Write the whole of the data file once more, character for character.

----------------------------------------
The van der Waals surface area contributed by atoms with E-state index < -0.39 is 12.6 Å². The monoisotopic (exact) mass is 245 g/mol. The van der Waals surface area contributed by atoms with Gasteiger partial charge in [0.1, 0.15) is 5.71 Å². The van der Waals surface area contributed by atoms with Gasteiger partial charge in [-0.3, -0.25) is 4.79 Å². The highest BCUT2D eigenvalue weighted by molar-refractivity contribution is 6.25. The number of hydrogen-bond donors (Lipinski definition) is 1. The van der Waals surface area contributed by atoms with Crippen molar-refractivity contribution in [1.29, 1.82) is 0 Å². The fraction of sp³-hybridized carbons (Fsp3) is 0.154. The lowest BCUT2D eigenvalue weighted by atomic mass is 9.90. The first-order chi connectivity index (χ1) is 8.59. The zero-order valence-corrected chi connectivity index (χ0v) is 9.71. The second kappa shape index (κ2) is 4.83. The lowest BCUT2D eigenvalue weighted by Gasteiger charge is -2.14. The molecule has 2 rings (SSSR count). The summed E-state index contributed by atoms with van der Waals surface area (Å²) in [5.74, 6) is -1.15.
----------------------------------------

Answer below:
The van der Waals surface area contributed by atoms with E-state index < -0.39 is 12.6 Å². The monoisotopic (exact) mass is 245 g/mol. The van der Waals surface area contributed by atoms with Gasteiger partial charge in [0.1, 0.15) is 5.71 Å². The van der Waals surface area contributed by atoms with Gasteiger partial charge in [-0.3, -0.25) is 4.79 Å². The highest BCUT2D eigenvalue weighted by molar-refractivity contribution is 6.25. The number of hydrogen-bond donors (Lipinski definition) is 1. The van der Waals surface area contributed by atoms with Crippen molar-refractivity contribution in [1.29, 1.82) is 0 Å². The fraction of sp³-hybridized carbons (Fsp3) is 0.154. The lowest BCUT2D eigenvalue weighted by atomic mass is 9.90. The first-order chi connectivity index (χ1) is 8.59. The zero-order valence-corrected chi connectivity index (χ0v) is 9.71. The second kappa shape index (κ2) is 4.83. The lowest BCUT2D eigenvalue weighted by Gasteiger charge is -2.14. The molecule has 2 rings (SSSR count). The summed E-state index contributed by atoms with van der Waals surface area (Å²) in [5.74, 6) is -1.15.